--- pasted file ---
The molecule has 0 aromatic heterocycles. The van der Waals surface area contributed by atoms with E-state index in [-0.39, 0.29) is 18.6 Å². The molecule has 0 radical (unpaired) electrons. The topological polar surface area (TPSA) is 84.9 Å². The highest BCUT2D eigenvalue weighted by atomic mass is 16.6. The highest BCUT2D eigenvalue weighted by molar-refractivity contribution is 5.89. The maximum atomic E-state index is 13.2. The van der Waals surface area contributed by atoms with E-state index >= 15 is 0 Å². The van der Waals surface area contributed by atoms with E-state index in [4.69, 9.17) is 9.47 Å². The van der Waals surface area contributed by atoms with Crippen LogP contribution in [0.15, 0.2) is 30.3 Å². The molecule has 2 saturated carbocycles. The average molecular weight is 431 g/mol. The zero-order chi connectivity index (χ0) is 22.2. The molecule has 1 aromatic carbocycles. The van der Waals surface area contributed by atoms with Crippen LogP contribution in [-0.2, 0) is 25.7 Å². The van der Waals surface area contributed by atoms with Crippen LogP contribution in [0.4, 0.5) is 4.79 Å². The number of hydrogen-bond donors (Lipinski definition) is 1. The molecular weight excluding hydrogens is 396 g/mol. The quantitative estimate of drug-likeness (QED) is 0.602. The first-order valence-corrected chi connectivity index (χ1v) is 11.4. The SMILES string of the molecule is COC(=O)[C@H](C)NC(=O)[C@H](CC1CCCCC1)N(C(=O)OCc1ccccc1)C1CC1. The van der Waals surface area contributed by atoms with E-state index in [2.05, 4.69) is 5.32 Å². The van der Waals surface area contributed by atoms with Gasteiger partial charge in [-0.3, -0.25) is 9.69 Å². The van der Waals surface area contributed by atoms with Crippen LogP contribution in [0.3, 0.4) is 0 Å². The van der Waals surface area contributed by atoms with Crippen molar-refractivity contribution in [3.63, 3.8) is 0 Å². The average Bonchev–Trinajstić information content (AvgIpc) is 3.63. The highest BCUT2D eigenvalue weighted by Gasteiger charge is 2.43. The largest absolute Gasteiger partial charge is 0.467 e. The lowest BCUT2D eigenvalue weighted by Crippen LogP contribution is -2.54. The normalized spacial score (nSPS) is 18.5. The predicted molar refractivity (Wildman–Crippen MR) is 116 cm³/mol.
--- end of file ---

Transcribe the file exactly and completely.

The molecule has 0 aromatic heterocycles. The van der Waals surface area contributed by atoms with E-state index in [-0.39, 0.29) is 18.6 Å². The molecule has 0 radical (unpaired) electrons. The topological polar surface area (TPSA) is 84.9 Å². The highest BCUT2D eigenvalue weighted by atomic mass is 16.6. The highest BCUT2D eigenvalue weighted by molar-refractivity contribution is 5.89. The maximum atomic E-state index is 13.2. The van der Waals surface area contributed by atoms with E-state index >= 15 is 0 Å². The van der Waals surface area contributed by atoms with E-state index in [4.69, 9.17) is 9.47 Å². The van der Waals surface area contributed by atoms with Crippen LogP contribution in [0.15, 0.2) is 30.3 Å². The molecule has 2 saturated carbocycles. The average molecular weight is 431 g/mol. The zero-order chi connectivity index (χ0) is 22.2. The molecule has 1 aromatic carbocycles. The van der Waals surface area contributed by atoms with Crippen LogP contribution in [-0.2, 0) is 25.7 Å². The van der Waals surface area contributed by atoms with Crippen LogP contribution in [0.4, 0.5) is 4.79 Å². The number of hydrogen-bond donors (Lipinski definition) is 1. The molecular weight excluding hydrogens is 396 g/mol. The quantitative estimate of drug-likeness (QED) is 0.602. The first-order valence-corrected chi connectivity index (χ1v) is 11.4. The SMILES string of the molecule is COC(=O)[C@H](C)NC(=O)[C@H](CC1CCCCC1)N(C(=O)OCc1ccccc1)C1CC1. The van der Waals surface area contributed by atoms with E-state index in [2.05, 4.69) is 5.32 Å². The van der Waals surface area contributed by atoms with Gasteiger partial charge in [-0.3, -0.25) is 9.69 Å². The van der Waals surface area contributed by atoms with Crippen LogP contribution in [0.3, 0.4) is 0 Å². The van der Waals surface area contributed by atoms with Crippen molar-refractivity contribution in [3.63, 3.8) is 0 Å². The average Bonchev–Trinajstić information content (AvgIpc) is 3.63. The highest BCUT2D eigenvalue weighted by Gasteiger charge is 2.43. The largest absolute Gasteiger partial charge is 0.467 e. The lowest BCUT2D eigenvalue weighted by Crippen LogP contribution is -2.54. The normalized spacial score (nSPS) is 18.5. The predicted molar refractivity (Wildman–Crippen MR) is 116 cm³/mol.